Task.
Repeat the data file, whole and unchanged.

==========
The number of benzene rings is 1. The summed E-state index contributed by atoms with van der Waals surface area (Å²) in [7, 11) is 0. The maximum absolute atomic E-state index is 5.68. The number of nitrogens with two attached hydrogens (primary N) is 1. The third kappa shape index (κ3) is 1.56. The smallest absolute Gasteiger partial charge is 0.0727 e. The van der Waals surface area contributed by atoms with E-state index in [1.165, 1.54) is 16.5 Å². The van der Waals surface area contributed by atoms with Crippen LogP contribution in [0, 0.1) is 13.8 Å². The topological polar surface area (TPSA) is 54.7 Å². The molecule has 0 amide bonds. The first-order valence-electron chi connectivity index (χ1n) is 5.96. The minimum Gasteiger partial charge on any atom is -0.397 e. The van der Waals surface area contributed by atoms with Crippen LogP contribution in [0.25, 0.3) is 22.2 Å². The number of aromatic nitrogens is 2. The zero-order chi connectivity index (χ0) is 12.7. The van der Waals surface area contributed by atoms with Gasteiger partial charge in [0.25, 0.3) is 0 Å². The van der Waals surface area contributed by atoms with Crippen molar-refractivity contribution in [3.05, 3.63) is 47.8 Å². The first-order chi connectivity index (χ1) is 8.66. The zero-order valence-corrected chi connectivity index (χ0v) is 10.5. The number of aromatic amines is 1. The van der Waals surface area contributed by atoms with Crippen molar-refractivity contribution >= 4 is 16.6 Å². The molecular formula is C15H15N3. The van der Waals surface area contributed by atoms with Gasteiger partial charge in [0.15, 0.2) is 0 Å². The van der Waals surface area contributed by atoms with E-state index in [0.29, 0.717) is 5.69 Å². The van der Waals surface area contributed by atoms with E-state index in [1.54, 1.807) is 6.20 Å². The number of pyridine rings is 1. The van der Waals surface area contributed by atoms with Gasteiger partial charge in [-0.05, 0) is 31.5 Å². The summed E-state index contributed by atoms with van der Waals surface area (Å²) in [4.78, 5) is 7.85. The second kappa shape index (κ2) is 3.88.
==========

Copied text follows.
The number of benzene rings is 1. The summed E-state index contributed by atoms with van der Waals surface area (Å²) in [7, 11) is 0. The maximum absolute atomic E-state index is 5.68. The number of nitrogens with two attached hydrogens (primary N) is 1. The third kappa shape index (κ3) is 1.56. The smallest absolute Gasteiger partial charge is 0.0727 e. The van der Waals surface area contributed by atoms with E-state index in [1.165, 1.54) is 16.5 Å². The van der Waals surface area contributed by atoms with Crippen LogP contribution in [0, 0.1) is 13.8 Å². The topological polar surface area (TPSA) is 54.7 Å². The molecule has 0 amide bonds. The first-order valence-electron chi connectivity index (χ1n) is 5.96. The minimum Gasteiger partial charge on any atom is -0.397 e. The van der Waals surface area contributed by atoms with Crippen LogP contribution in [0.25, 0.3) is 22.2 Å². The number of aromatic nitrogens is 2. The zero-order chi connectivity index (χ0) is 12.7. The van der Waals surface area contributed by atoms with Gasteiger partial charge in [0.25, 0.3) is 0 Å². The van der Waals surface area contributed by atoms with Crippen molar-refractivity contribution in [3.05, 3.63) is 47.8 Å². The first-order chi connectivity index (χ1) is 8.66. The zero-order valence-corrected chi connectivity index (χ0v) is 10.5. The number of aromatic amines is 1. The van der Waals surface area contributed by atoms with Crippen molar-refractivity contribution >= 4 is 16.6 Å². The molecular formula is C15H15N3. The van der Waals surface area contributed by atoms with Gasteiger partial charge in [0.15, 0.2) is 0 Å². The van der Waals surface area contributed by atoms with E-state index in [0.29, 0.717) is 5.69 Å². The van der Waals surface area contributed by atoms with E-state index in [1.54, 1.807) is 6.20 Å². The number of pyridine rings is 1. The van der Waals surface area contributed by atoms with Gasteiger partial charge in [-0.05, 0) is 31.5 Å². The summed E-state index contributed by atoms with van der Waals surface area (Å²) in [4.78, 5) is 7.85. The second kappa shape index (κ2) is 3.88.